"Pacoima Kahlo," located on Van Nuys Blvd. and Ralston Ave. in Pacoima, Calif. (Courtesy Levi Ponce)

“Pacoima Kahlo,” located on Van Nuys Blvd. and Ralston Ave. in Pacoima, Calif. (Courtesy Levi Ponce)

[PHOTOS] 25-year-old unites LA community through murals

Levi Ponce grew up in a not-so-vibrant suburb north of Los Angeles, known for its gangs — the same neighborhood that former gang member turned actor Danny Trejo is from. But when he moved away to California State University Northridge at 18, instead of forgetting his past seven years later, he came back to his hometown, Pacoima, to make it a prettier place.

Not only has the artist made a mile worth of murals, he’s also connected the community through painting — an art form he says he learned from his father — as a sign painter for local restaurants and businesses, who is also a muralist.

“That’s how I got started,” says Ponce, who started his own sign painting business in high school, which put him through school. “In college, I really pushed myself. I majored in animation…On the weekends, I started doing these murals to give back. Immediately after the first one, I was on the first page of the paper. I saw what a difference it made — it impacted the community.”

He says he officially started in December of 2011 and hasn’t stopped since — the biggest of about a dozen independent and 30 collaborative works is 20 feet by 70 feet and the smallest, 12 feet by 20 feet.

“Everybody has a good time,” says the 25-year-old. “I’m able to engage the entire spectrum of society. I get teachers to come out, I get homeless people, I get gangbangers.”

He says none of his work is vandalized, because he approaches the local gangs and asks them to join in.

“Everyone’s allowed to participate,” says the friendly-voiced Ponce. “They’re usually on board, because they’re used to being rejected and pushed away…They are excited to exhibit their skills and artwork. They bring food, materials and spray cans. It’s incredible. Before you know it, everyone wants their neighborhood to be beautiful.”

He says what he’s witnessed is that gang members crave beauty too.

“It really changes their attitudes,” says Ponce. “The same people that would graffiti my mural are the same people who go around at night protecting it.”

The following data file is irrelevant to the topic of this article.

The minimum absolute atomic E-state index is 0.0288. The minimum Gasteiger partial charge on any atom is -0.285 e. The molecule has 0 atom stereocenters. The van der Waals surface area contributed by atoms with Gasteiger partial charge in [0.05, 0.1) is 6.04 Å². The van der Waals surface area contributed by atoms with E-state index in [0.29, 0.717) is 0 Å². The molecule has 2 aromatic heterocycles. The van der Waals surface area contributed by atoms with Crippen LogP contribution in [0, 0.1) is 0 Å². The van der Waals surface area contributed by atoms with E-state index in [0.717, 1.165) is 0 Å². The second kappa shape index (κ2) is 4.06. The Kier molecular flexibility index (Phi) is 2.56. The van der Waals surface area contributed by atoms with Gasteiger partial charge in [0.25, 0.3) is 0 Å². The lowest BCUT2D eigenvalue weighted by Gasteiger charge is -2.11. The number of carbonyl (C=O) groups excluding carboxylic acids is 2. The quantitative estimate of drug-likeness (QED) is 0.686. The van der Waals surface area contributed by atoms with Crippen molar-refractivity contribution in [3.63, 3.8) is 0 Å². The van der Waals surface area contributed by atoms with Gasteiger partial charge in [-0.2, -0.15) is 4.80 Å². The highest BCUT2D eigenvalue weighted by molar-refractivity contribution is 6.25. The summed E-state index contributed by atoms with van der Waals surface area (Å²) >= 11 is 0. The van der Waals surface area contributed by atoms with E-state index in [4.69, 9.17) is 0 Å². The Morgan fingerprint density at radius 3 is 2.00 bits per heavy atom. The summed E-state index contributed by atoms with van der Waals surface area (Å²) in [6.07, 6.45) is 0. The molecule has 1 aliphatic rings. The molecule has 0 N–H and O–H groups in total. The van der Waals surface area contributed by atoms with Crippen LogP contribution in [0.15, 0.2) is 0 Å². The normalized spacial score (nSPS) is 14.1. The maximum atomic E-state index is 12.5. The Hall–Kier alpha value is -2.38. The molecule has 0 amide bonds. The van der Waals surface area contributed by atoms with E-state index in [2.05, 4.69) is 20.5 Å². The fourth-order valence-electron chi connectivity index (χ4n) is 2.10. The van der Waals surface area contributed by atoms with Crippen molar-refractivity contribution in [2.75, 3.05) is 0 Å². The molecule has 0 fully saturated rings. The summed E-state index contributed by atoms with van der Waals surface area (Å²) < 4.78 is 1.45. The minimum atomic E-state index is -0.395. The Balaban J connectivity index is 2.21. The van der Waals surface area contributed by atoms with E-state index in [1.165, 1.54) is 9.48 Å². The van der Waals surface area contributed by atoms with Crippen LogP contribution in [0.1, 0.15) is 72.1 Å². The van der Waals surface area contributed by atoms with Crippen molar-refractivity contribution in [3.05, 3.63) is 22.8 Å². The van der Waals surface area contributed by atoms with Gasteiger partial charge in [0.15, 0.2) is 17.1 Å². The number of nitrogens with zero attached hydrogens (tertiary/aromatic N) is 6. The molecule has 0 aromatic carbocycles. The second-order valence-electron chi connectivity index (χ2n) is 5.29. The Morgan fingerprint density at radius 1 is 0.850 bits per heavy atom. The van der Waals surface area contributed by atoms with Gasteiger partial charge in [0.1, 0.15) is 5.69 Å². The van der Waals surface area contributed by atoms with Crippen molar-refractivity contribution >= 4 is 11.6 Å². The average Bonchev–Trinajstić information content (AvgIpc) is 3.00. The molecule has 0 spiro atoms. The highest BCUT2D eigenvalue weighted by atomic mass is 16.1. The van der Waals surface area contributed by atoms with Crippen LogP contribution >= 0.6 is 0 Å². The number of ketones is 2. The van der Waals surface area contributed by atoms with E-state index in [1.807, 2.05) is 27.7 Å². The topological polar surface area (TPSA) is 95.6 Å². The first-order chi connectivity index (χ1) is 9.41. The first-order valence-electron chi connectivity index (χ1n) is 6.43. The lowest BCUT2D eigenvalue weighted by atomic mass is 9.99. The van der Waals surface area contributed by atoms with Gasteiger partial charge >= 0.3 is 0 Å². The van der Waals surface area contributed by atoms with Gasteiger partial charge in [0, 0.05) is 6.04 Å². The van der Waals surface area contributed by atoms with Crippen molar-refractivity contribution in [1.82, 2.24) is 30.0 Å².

He says while painting his first mural, it was just him, but four others joined in towards the end. During his last mural, 50 people participated.

“It’s kind of getting out of hand,” he says laughing. “I have to find jobs for all these people. I find myself painting less and organizing more.”

He says one of his all-time favorite murals was of the Mexican Mona Lisa he painted last June.

“It has to do with a mural ordinance that was drafted in Los Angeles last spring…a lot of murals were going to be destroyed,” says Ponce. “Regardless of what it said, I was going to keep painting them. If you push art, art’s going to push back. The Mona Lisa…combined the warrior idea with Chicano culture — showing how art would push back.”

Since then, he says the ordinance has been redrafted four times, but no matter the outcome, he says he will never stop making murals.

“If I was blind, I’d still be doing murals,” says Ponce. “I want to be the premiere LA muralist, and in the future, I want to be a premiere world muralist like Kent Twitchell — he is my idol.”

To earn a living, Ponce works as a freelance animator — mostly motion graphics for independent films.

“I’m not as experienced as I am with a brush, but it does pay well,” says Ponce, who also teaches at a San Fernando High School through Urban Arts Partnership. “I teach integrative art, algebra and creative writing through the arts. I compare math to painting, and I trick the kids into learning math.”

Ponce says the precise reason he came back to Pacoima was to give back and help give everyone a second chance.

“Danny Trejo is from Pacoima,” he says. “He was a criminal there and was in and out of state penitentiaries for 30 years, but he changed his life around completely…It shows anybody can change. He still sponsors people in AA meetings, and he didn’t change addresses.”

He says his trick to unifying his community has been concentrating on people’s similarities rather than their differences.

“My very neighborhood inspires me,” he says. “It’s everything we have in common.”

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